Even after Congress passed a sweeping $2 trillion relief package, many individuals and business owners say they’ve found it hard to get help.

And state unemployment offices — charged with helping a flood of newly jobless people — have been unable to keep up. Florida started handing out paper unemployment applications this week because the state’s jobless claims website kept failing. In New York, laid-off workers are having to call hundreds of times to complete their applications.

Around the country, new bread lines have sprung up, as people wait — often in long traffic jams — to get food from local food banks. The slow release of funds in the United States is in marked contrast to some other countries, such as Denmark, where the government is paying workers 75 percent of their salaries during the pandemic, and Canada, which has vowed to get money to workers in 10 days or less.

That pain has led some conservatives to push for a relatively quick relaxation of virus-related lockdowns, to get the economy moving again.

“When this period of time, at the end of April, expires, I think we have to allow people to adapt more than we have and not just tell people to go home and hide under their bed but allow them to use other ways — social distancing and other means — to protect themselves,” Barr said late Wednesday in an interview on Fox News Channel.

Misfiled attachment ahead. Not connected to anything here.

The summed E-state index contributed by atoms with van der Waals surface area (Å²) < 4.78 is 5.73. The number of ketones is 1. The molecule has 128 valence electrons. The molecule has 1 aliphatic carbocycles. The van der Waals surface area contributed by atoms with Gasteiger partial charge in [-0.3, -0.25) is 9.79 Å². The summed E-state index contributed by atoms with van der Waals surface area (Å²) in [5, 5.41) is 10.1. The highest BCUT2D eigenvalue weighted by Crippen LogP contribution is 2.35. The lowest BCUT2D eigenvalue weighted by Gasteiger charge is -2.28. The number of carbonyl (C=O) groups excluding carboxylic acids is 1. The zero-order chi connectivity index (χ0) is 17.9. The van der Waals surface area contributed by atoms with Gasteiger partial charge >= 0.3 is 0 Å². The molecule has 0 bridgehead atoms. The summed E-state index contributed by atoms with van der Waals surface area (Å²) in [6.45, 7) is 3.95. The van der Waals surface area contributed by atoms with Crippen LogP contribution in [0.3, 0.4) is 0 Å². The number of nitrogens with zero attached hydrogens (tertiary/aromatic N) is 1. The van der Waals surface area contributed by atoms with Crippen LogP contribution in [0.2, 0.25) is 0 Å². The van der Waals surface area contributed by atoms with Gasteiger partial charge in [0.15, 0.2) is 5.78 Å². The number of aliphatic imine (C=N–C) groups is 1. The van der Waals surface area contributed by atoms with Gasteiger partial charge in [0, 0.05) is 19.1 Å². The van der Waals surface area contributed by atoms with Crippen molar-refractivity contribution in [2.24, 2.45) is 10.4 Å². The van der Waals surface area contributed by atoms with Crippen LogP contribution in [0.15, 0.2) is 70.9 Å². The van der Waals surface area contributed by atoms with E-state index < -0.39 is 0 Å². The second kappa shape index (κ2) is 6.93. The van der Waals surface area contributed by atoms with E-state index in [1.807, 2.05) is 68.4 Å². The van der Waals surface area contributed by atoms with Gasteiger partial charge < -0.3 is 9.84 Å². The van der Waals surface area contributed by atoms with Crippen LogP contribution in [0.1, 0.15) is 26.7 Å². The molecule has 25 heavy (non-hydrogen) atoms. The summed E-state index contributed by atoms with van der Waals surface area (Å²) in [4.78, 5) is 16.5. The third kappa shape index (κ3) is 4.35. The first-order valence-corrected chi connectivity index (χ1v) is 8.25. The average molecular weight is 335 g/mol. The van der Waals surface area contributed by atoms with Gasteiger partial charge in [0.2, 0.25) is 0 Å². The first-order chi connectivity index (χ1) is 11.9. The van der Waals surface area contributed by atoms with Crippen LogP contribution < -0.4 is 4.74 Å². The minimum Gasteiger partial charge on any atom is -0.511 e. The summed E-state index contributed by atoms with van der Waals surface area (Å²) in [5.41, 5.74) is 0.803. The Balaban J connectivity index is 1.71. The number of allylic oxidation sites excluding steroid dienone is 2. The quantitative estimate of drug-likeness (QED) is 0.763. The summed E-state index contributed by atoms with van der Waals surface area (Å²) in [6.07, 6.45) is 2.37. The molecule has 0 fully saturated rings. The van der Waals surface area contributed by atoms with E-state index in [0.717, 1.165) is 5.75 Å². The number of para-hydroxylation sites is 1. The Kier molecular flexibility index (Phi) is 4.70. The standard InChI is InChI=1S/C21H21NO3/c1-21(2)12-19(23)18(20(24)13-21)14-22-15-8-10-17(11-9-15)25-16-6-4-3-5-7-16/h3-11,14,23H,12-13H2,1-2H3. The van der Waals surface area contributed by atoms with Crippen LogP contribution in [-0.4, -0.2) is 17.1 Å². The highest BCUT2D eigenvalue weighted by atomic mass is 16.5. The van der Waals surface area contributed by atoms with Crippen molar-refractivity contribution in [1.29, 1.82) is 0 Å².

On Thursday, Mnuchin also said it was possible that some restrictions could be relaxed next month.

But while such comments can create pressure for action, the decisions that would restart the economy depend far more heavily on governors and mayors. And public health officials say they should hold off until the virus is at very low levels.

Many experts say the stay-home orders and social distancing will probably be lifted in phases. Even then, consumers would need to feel safe going out to stores, movie theaters, ballparks and restaurants. If they won’t leave home, the economy will stay flat.

Tom Barkin, president of the Richmond Fed, said he saw parallels to the Sept. 11, 2001, terrorist attacks, when far-reaching security measures allowed Americans to feel safe going out again. In this case, he said, it might take a coronavirus vaccine or widespread immunity testing, but both of those things probably are still far off.

“We’re going to have to think hard about what are the things that will have to make us feel it’s safe to shop again or eat out again,” Barkin said.